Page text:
Forest funds to bring $103K in projects to Haines Borough
The Haines Borough will likely receive about $103,000 in projects from $1 million designated in 2008 for federal forest projects in northern Southeast communities.
Projects in the borough include $55,000 for restoration of an airstrip and cabin at Katzehin flats, $29,900 for weed control, including at the Haines ferry terminal, and $18,800 for improvements to roads and fish habitat on the Couverden peninsula.
The Couverden work is complete, the weed control project is approved and the Katzehin proposal has the endorsement of the 15-member advisory committee overseeing expenditure of the funds. It awaits approval by Tongass forest supervisor Forrest Cole of Ketchikan.
Local members of the advisory committee include Jim Studley, Jim Shook and Jerry Lapp.
"Considering that our borough is very little in the Tongass, we did pretty good," said member Studley. "The money was for improvements to existing projects and 50 percent had to be spent on roads and trails."
Towns divvying up the money include Haines, Gustavus, Pelican, Angoon and Hoonah. The committee met beginning in April.
Marilyn Parks, treasurer of the Haines Sportsman’s Association, wrote the grant request for the Katzehin, stressing its importance as an emergency landing site and shelter.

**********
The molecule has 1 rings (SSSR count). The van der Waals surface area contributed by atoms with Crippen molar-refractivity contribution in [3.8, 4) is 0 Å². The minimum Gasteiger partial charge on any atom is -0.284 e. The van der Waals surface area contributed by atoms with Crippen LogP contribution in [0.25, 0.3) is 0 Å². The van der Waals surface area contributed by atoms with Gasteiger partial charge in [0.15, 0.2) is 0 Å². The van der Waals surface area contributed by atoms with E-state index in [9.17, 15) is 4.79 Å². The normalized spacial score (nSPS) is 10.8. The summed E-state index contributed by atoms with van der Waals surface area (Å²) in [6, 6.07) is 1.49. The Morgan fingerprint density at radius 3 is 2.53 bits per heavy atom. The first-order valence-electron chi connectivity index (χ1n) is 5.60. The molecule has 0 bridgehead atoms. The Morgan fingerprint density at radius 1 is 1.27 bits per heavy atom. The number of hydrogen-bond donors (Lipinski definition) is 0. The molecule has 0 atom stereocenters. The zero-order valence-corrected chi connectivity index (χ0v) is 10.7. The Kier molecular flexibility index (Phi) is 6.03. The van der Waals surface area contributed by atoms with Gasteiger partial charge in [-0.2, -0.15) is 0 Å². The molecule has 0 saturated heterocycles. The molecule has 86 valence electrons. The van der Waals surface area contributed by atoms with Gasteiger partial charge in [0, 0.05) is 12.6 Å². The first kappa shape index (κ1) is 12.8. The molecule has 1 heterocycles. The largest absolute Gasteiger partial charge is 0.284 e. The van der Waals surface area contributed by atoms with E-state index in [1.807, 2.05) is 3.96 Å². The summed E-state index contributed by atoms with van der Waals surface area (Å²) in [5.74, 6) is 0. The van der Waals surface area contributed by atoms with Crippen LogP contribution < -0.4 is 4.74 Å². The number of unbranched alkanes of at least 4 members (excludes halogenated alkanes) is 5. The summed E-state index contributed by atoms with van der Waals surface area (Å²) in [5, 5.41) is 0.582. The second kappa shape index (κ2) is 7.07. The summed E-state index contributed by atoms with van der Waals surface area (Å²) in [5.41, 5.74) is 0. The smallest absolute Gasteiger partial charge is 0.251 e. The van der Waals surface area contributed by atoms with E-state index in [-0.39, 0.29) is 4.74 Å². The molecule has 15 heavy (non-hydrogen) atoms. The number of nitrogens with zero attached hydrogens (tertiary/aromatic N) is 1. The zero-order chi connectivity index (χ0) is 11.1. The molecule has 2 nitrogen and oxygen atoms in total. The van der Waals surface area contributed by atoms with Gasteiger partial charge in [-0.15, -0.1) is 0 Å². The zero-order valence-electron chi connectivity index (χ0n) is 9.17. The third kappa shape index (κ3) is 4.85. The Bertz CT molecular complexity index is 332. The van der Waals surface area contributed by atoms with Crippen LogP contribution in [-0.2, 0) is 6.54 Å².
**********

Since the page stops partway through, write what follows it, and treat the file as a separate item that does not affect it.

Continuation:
"A lot of people don’t even know it’s there, but people who have lived here have used it. There’s been quite a few incidents of the weather coming up and people staying over there," Parks said.
She said most of the money would go toward clearing an old airstrip, about 800 feet from the cabin, which has become overgrown recently. At least $10,000 will go to engineering airstrip improvements.
"I’ve already talked to a number of people who are excited about it and want to go over and work on it. I think it’s a fun project," Parks said.
The cabin is a rustic shelter built from a shipping container and barged to Katzehin by Skagway resident Scott Logan about 40 years ago. It was donated to the Forest Service but the agency discontinued maintenance of the structure around 2002.
Carpenter Terry Jacobson replaced the roof on the building five years ago with material donated by a local lumberyard. He said the one-room structure is an old shipping container measuring about 12 by 20 feet, with a porch. "It’s in pretty good shape. The porch needs new posts and some deck work," Jacobson said.
Haines Elks proposed the invasive species work as a potential fund-raiser for youth groups, Studley said. The idea is to have groups earn money pulling up invasive weeds near the ferry terminal. Weed-pullers would be required to receive training and – to spread the money around – groups would be limited to a few miles of weed-pulling each.
Rich Jennings, the Hoonah district ranger and designated forest officer, said invasive species were recently cited as one of four main threats to the Tongass National Forest. "That’s a high-priority program." The seeds of invasive plants often are carried on vehicles aboard ferries, Jennings said.
Weed-pulling and the Katzehin work are expected to be done in 2012. The money has to be spent or the funds must be obligated by agreement or contract by Sept. 30.
The work near Point Couverden was proposed by "Seaweed," a Gustavus-based group.
Other work approved by the advisory committee includes $304,500 for trail maintenance, tree thinning and weed control in Angoon and $495,000 for a forest stewardship project in Hoonah that includes watershed restoration.
A project in Pelican will restore a trail and old mining route at Bohemian Basin.